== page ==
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Memorial for fatal plane crash victims set up as two families mourn

Grieving students, family and faculty can leave messages of support for families of flight instructors killed on Monday

Mourners left flowers outside Mount Royal on Wednesday.

Jennifer Friesen/For Metro

Mourners left flowers outside Mount Royal on Wednesday.

Although questions about the fatal crash of a Mount Royal University flight continue, family statements make one thing clear: the experienced pilots were meticulous, loving family men proud to take to the skies as professionals.

No task was too small for Reynold Johnson, better known as Reyn, according to a statement issued by the flight instructor’s family after he was killed in a plane crash earlier this week.

Another instructor from Mount Royal University’s (MRU) aviation program, Jeffrey Bird, also died when the twin-engine TECNAM plane the two men were piloting crashed near Cochrane on Monday night.

Students and faculty at MRU were invited to sign a guestbook in memoriam, set up at the Bissett School of Business.

Outside, a modest memorial of a few bouquets had collected at the school’s campus. 

More than 60 students in the program and faculty now have a place to pay their respects.

Jeffery Bird, left, and Reynold

Courtesy/ Family and Facebook

Jeffery Bird, left, and Reynold "Reyn" Johnson have been identified as the two MRU instructors killed in a plane crash Monday.

“When you think about Reyn, two things come to mind: He was loving and caring and he was also meticulous and professional,” said a statement from the Johnson family issued Wednesday.

He is survived by his wife Brenda, his children Maryse and Lucas, and three grandchildren. 

“No task was too small to deserve his care and attention. As a pilot, he took pride in detail, even insisting on ironing his own shirts, not just to look professional, but because he thought that a job worth doing was worth doing right,” the statement continued.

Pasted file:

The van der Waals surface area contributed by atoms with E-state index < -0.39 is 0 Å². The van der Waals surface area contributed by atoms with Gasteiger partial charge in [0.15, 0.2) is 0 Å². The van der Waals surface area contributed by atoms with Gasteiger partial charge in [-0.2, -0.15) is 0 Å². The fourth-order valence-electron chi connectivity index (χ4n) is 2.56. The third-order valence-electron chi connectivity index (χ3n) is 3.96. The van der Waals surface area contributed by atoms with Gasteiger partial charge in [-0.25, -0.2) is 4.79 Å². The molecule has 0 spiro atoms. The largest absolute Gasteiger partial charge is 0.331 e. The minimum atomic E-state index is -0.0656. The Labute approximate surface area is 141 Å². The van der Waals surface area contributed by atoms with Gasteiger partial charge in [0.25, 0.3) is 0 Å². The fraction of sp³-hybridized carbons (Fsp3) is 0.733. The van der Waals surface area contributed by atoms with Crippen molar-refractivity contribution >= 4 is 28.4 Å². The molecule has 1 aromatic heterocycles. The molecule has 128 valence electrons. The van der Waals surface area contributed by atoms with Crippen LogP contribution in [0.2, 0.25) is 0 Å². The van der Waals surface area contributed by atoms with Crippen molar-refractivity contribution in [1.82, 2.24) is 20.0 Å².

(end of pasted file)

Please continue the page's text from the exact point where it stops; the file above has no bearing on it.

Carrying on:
Both pilots were experienced instructors, and the loss has shaken the tight knit aviation community at MRU and across Canada.

Bob Blakey, Bird’s uncle, described him as a devoted family man.

“I don't believe Jeff regarded anything as just a chore. He loved being with his children. I have this permanent image of him at family gatherings, carrying the smaller child in one arm while holding the other's little hand,” Blakey said. 

The Canadian Forces Member leaves behind his wife, Carly, and his children.

“He'd enjoy a conversation with anybody. I never saw him angry or even frustrated. Maybe when you've served your country in a war zone, you come home and don't sweat the small stuff,” Blakey said.

In a family tragedy like this one, he added Bird would be the rock to get everyone through.

Helen Pike/ Metro

The guest book of condolences is on the second floor of the university’s Bisset School of Business building, to get there passers-by walk up a flight of stairs with the view of a red single-seated Snowbird I aircraft, built in 1992, suspended in mid air.

On Tuesday, students packed into a small theatre to watch as MRU president David Docherty, teary-eyed, addressed the press. A large number of the students live in residence together, and spent the hours after the crash remembering the instructors they saw as family members.

The school stated that they’re helping families with memorial services, and when details are firmed up, they will share information with the community.

A memorial to celebrate Bird’s life has been arranged by the family. It will be held Sunday February 19, 2017 at 2 p.m. at the Bella Concert Hall Taylor Centre for the Performing Arts.

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